Access to reliable, cost-effective energy service is essential for supporting quality of life and economic development in communities worldwide. Without electric power even fundamental needs, such as safe drinking water, sanitation, and basic health care cannot be met. But in much of the developing world, electricity generation is non-existent, or at best unreliable. A group of Georgia Tech students aim to improve access to clean, reliable power at a remote health center in one of the poorest countries in the western hemisphere, using a solar-based microgrid.
Microgrids are self-contained power systems that can draw electricity from the traditional grid when available, but can also disconnect and operate as an independent energy source for single businesses or a home. The systems are gaining popularity in the developing world as a means of providing power to areas that do not have stable access to the conventional electric power grid. Georgia Tech’s IEEE Power & Energy Society (PES) Student Chapter, led by electrical engineering graduate students Jeremiah Deboever, Felipe Larrain, Szilard Liptak, and Ashley Stone, plans to install the microgrid system to support a newly-constructed health center in the remote mountain village of Thoman, Haiti. The health clinic, located about 50 miles east of the country’s capital and largest city, Port-au-Prince, provides health and dental care for the more than 4,000 people living in Thoman and surrounding villages.
Even before the 2010 earthquake, Haiti’s power infrastructure and maximum generating capacity of 200 MW was insufficient to meet the country’s peak power demand, said IEEE-PES Faculty Advisor Frank Lambert, a principal research engineer with Georgia Tech’s National Electric Energy Testing Research and Applications Center (NEETRAC).
“Some seven million people in Haiti are without power; only an estimated 25 percent of the population have access to electricity services,” said Lambert. “And in rural communities like Thoman where the majority of Haitians live, the problem is even more challenging because it can be difficult and expensive to reach grid power.”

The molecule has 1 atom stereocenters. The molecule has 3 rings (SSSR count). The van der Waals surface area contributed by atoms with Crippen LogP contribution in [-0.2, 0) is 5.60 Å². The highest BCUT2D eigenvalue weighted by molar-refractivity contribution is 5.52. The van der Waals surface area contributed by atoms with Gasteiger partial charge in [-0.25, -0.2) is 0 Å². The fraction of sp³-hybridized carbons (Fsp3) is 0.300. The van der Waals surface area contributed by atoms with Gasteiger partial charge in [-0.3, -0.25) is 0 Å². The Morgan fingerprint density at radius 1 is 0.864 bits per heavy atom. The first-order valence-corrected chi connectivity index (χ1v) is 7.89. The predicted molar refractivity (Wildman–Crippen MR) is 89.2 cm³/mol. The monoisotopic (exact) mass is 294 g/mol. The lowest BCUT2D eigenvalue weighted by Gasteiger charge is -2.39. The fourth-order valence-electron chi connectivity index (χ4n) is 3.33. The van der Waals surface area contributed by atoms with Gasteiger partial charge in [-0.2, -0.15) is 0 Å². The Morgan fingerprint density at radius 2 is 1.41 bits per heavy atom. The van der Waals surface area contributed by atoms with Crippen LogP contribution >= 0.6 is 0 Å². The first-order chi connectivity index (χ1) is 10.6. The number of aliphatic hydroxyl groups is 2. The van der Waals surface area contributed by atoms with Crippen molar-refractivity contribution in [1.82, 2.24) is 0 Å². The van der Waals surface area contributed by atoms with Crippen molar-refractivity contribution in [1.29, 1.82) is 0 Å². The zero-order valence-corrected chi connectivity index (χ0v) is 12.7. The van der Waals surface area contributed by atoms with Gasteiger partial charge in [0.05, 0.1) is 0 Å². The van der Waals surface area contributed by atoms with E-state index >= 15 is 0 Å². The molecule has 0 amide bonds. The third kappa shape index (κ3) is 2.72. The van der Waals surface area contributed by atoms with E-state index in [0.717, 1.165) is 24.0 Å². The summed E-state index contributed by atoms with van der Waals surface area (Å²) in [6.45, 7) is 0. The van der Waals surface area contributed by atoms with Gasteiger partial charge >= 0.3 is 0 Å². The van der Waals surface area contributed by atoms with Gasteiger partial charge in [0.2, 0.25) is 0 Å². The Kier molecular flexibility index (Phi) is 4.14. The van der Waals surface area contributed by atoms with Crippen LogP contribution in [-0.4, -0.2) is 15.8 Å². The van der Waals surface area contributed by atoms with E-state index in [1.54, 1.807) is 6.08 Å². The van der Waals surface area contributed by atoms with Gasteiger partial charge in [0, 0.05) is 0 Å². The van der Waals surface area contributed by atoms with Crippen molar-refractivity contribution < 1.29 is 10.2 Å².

Power distribution lines were extended last year to connect Thoman to Haiti’s main power grid, but service is so erratic that the health clinic must operate almost exclusively from a diesel generator. Given the high cost and limited access to diesel fuel, the students wanted to develop a more affordable, reliable power solution to meet the health clinic’s needs.
The team evaluated several power generating units, including a standalone diesel generator (DG), photovoltaic (PV) panels with batteries, and the combination of PV panels with batteries and a DG to determine which options would provide the most power at the lowest cost. Each option was evaluated by several technical and economic criteria, such as daily energy production, maximum annual capacity shortage, and net present value. The team also incorporated other factors into their assessment: the system had to be easy to use, big enough to meet the clinic’s future needs, and contain only off the shelf components that could be replaced. The team developed a hybrid microgrid system that included a 7.2 kW PV array and a battery bank to eliminate the need for the diesel generator in day-to-day operations. The diesel generator would only be used to provide backup power when needed.
“A standalone diesel generator would have been cheaper to install than a solar system,” said Liptak, one of the project’s system designers. “But it consumes an incredible amount of fuel, and over the entire lifetime of the project, would have ended up being twice as expensive as the solar solution. An additional benefit of the solar-based system is that it’s clean and maintenance is minimal.”
After nearly a year of design, basic and detailed engineering that included a site visit to Thoman to test and validate the solar design, the team will install the microgrid in Thoman in May. Students secured donations from corporate sponsors to fund 100 percent of the project. The microgrid’s PV solar panels were provided by the Georgia Tech Research Institute; local companies Trojan Battery Company and Schneider Electronics provided the battery pack and the power electronics, respectively. The costs of shipping the microgrid components to Haiti were provided by But God Ministries.
For system designer Larrain, a Ph.D. student specializing in organic solar technologies in Georgia Tech’s Center for Organic Photonics and Electronics, the project provided a real-world context for the work he does every day.
“As a Ph.D. student, my mind is typically focused on understanding the science behind the operation of these devices,” said Larrain. “I rarely see the customer side of solar energy-based solutions or get into the details of practical applications. This project provides a great complement to what I do by exposing me to a direct application of the technology I want to improve, and really highlights how, in the end, any technology that we develop is intended for a customer, to solve a very specific need.”
Liptak, who recently returned to Georgia Tech from an internship with a microgrid company in Kenya, said that microgrids have great potential in the electrification of the developing world.
“With the growing penetration of renewable technologies and distributed generation with storage, these local microgrids could one day form a national grid similar to what we have in the developed world,” said Liptak.
The IEEE PES Student Chapter hopes to build upon the experience gained from the Thoman microgrid project to develop a similar power generation and distribution system for another health center of Galette Chambon, Haiti next year.
Story written by Allison Caughey, formerly of the Georgia Tech Strategic Energy Institute
School of Electrical and Computer Engineering